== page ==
Connect with us

National

Steve Marshall joins lawsuit to stop DACA

Sam Mattison

Published

on

A group of protestors on Goat Hill in September 2017 protest the Trump Adminstration's decision to end the DACA program. (Samuel Mattison/APR)

Alabama Attorney General Steve Marshall announced on Wednesday that he would get behind a seven-state coalition of state attorney generals that are currently suing the federal government to end the Deferred Action for Childhood Arrivals program.

The program, which was originally put into place by President Barack Obama, protects immigrants who were brought to the country illegally while they were minors. Since that time, an estimated 800,000 people have registered for the program.

Many, however, have challenged the order’s legality and say that the executive branch should not be able to make broad changes to immigration laws without Congressional approval. Marshall cited this very reason in his decision to join the lawsuit.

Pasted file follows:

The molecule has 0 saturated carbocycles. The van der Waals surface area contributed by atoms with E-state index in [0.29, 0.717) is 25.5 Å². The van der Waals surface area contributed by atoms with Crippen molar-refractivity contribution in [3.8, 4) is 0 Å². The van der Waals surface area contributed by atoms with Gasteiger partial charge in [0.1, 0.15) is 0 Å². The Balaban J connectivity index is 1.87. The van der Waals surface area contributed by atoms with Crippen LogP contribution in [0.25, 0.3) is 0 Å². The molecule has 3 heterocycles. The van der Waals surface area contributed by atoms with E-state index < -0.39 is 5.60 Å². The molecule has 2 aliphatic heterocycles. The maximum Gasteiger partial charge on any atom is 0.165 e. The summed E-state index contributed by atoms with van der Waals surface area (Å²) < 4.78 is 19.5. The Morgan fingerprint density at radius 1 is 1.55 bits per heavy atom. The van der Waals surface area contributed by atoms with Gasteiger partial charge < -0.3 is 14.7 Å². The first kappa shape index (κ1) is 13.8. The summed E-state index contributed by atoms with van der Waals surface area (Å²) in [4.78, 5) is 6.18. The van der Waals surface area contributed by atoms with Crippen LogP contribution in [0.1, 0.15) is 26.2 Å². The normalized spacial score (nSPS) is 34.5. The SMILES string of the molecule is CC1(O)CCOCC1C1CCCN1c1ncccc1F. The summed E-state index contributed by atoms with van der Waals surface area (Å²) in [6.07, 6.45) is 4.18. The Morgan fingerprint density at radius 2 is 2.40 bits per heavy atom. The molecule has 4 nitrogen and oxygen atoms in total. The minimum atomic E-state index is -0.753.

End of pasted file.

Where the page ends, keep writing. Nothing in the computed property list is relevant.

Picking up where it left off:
“We are a nation of laws and when those laws are ignored by a branch of the federal government, as we have witnessed with the creation of DACA without Congressional approval, the proper response is to take legal action as our coalition of seven states has done,” Marshall  wrote in a press release announcing the decision.

Texas is leading the lawsuit with Alabama, Arkansas, Louisiana, Nebraska, South Carolina, and West Virginia signing on as co-plaintiffs.

Even if the lawsuit is unsuccessful, the future of DACA is uncertain.

President Trump’s administration announced last year that it would end the program. While the move was protested around the country, Trump used the program as a bargaining chip in negotiations for his agenda with an emphasis in his border wall with Mexico.

Advertisement

Since that time, the program has been saved by several federal courts who ruled that the program would continue on the grounds that the Trump Administration could not explain why they thought the program was illegal.

The most recent ruling in April ruled that the program would stay in place and also accept new applicants.

As for a Congressional plan to deal with the DACA recipients, negotiations have seemed to have reached a stalemate. A similar stalemate derailed the DREAM Act, a bill similar to DACA, during Bush’s and Obama’s presidencies.

In his most recent statement on the matter, President Trump blamed the Democrats for the failed negotiations and the president said that “DACA is dead” in an early April tweet.

Advertisement
Advertisement

Authors

Advertisement

Facebook